"Managing risk is a bit like a fireman’s net. It only works when there’s dynamic tension. NEDs can provide that" Mark Winlow

Effectively identifying emerging risks means being able to look in all directions. Away from the immediate operational pressures faced by executives, NEDs have the space needed to encourage boards to seek out new perspectives and to scan for risks still on the horizon.

"The real challenge that comes around is figuring out how you mitigate these emerging risks" Simon Lowe

And yet we found only 31% of businesses took time to really work on how they’ll tackle risks as they emerge. It is essential that NEDs continue to challenge boards on risk mitigation. How are they developing the talent in the room? What skills are they going to need in future? And where will they find them?

Building the board of the future

"We need to be much more adaptable. We’ve got to challenge some of these structures we’ve had in place" Mark Winlow

A board’s ability to identify both future risk and opportunity will be greatly improved by expanding the range of voices in the room. Understanding the importance of diversity, in all forms, is the first step. Taking meaningful action is much harder. For NEDs, it’s a key conversation to drive.

"We have to recognise that difference is an increasingly important element we need recruit for – and have inherently in our board membership" Sola Afuape

This isn’t easy work to do. There’s no quick fix. NEDs need to lead by example. They should be curious, seek out what they don’t know and encourage colleagues to do the same.

"If your starting point is to be a compassionate leader, it will encourage you to stay with the uncomfortable conversation and be courageous" Sola Afuape

You’re going to hear uncomfortable things. Again trust will be crucial, both in the boardroom and with stakeholders; trust that these mature, often difficult conversations are being had and being acted on.

"You have to have a mindset of listening to really understand, and not just to respond" Annemarie Durbin

Developing a more future-focused board isn’t just about broadening the backgrounds and life experiences in the room, but also expanding the skill sets. New ways of working will inevitably require new skills not just throughout the business, but represented and understood at board level.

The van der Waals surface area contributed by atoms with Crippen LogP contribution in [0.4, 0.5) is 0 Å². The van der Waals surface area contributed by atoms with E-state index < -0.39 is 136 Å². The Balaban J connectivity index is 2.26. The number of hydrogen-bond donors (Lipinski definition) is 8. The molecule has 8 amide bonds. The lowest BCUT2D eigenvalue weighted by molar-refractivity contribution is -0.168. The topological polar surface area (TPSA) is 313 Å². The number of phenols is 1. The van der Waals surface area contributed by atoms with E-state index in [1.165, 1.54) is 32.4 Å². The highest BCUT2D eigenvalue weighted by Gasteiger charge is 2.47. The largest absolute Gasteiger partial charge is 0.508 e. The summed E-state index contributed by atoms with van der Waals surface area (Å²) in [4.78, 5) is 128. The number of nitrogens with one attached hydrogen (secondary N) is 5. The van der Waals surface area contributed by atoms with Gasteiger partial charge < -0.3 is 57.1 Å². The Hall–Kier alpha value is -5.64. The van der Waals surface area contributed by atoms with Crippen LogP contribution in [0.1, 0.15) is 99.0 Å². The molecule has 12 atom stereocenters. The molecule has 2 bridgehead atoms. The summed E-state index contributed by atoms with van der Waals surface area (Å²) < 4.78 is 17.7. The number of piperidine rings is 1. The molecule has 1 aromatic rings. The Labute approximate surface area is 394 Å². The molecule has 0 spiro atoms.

"As opposed to just saying "we’re going to be inclusive, we’re going to give opportunities, we’re going to have a diverse board", you’ve got to do something about it" Mark Winlow

Technology is a good example. As recently as 2018 technology was only represented at board level in, on average, 46% of companies, according to our 2020 Corporate Governance Review. That figure has increased over the past year, but considering how essential technology has been throughout 2020, that feels like a worrying lag to make up. Whether through recruitment, training or succession planning NEDs must continue to challenge the board on whether they have the right skills in place, not just for now, but for the future.

"You can’t just pluck those skills out of thin air, you need to develop them" Simon Lowe

As we reflect on the fundamental changes that have occurred over the course of the past year and the operational agility that has been demonstrated in navigating them, one thing is clear. For companies looking to not just survive, but thrive, focusing on today isn’t going to be enough. They must also be looking to the future. The role of the NED, now more than ever, is to make sure that they are.

“The past is not going to be where the solution for the future is” Annemarie Durbin

Five tips for staying future-focused

To help drive conversations that will enhance and aid decision-making by the board now and in future, here are five things NEDs can bring to the table.

1 Stay relevant – bring outside perspectives in.

2 Do the work – be curious, seek out what you don’t know; aim to listen and understand rather than react or fix.

3 Build trust – from embracing technology to uncomfortable conversations, be proactive in building connections and relationships.

4 Understand your impact – make time to measure and understand the impact your purpose and decisions have on your stakeholders.

5 Challenge – use constructive, high-quality challenges to maintain a future focus.

For further information or support on governance and board advisory practice, contact Karen Brice.